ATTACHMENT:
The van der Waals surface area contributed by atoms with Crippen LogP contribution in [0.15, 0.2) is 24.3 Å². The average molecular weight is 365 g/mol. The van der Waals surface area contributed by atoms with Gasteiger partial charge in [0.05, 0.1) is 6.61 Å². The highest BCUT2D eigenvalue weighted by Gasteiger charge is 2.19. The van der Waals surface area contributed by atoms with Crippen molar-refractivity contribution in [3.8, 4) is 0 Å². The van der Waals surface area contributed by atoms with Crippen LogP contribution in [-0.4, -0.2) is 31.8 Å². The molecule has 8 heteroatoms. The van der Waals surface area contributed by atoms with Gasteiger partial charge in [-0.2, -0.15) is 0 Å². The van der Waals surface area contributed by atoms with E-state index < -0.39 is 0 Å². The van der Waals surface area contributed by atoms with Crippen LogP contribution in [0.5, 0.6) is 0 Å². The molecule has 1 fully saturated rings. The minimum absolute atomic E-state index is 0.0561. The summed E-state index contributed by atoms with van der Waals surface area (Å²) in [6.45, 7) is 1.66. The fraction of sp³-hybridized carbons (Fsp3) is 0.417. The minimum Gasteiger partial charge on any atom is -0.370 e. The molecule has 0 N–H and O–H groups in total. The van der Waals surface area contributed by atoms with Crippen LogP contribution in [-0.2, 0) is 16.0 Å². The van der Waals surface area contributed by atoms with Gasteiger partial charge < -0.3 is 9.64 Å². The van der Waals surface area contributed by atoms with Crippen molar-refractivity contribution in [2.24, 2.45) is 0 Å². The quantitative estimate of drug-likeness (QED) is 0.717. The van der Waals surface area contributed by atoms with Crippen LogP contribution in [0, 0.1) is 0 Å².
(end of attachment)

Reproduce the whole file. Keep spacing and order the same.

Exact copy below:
The van der Waals surface area contributed by atoms with Crippen LogP contribution in [0.15, 0.2) is 24.3 Å². The average molecular weight is 365 g/mol. The van der Waals surface area contributed by atoms with Gasteiger partial charge in [0.05, 0.1) is 6.61 Å². The highest BCUT2D eigenvalue weighted by Gasteiger charge is 2.19. The van der Waals surface area contributed by atoms with Crippen molar-refractivity contribution in [3.8, 4) is 0 Å². The van der Waals surface area contributed by atoms with Crippen LogP contribution in [-0.4, -0.2) is 31.8 Å². The molecule has 8 heteroatoms. The van der Waals surface area contributed by atoms with Gasteiger partial charge in [-0.2, -0.15) is 0 Å². The van der Waals surface area contributed by atoms with E-state index < -0.39 is 0 Å². The van der Waals surface area contributed by atoms with Crippen LogP contribution in [0.5, 0.6) is 0 Å². The molecule has 1 fully saturated rings. The minimum absolute atomic E-state index is 0.0561. The summed E-state index contributed by atoms with van der Waals surface area (Å²) in [6.45, 7) is 1.66. The fraction of sp³-hybridized carbons (Fsp3) is 0.417. The minimum Gasteiger partial charge on any atom is -0.370 e. The molecule has 0 N–H and O–H groups in total. The van der Waals surface area contributed by atoms with Crippen LogP contribution in [-0.2, 0) is 16.0 Å². The van der Waals surface area contributed by atoms with Gasteiger partial charge < -0.3 is 9.64 Å². The van der Waals surface area contributed by atoms with Crippen molar-refractivity contribution in [2.24, 2.45) is 0 Å². The quantitative estimate of drug-likeness (QED) is 0.717. The van der Waals surface area contributed by atoms with Crippen LogP contribution in [0, 0.1) is 0 Å².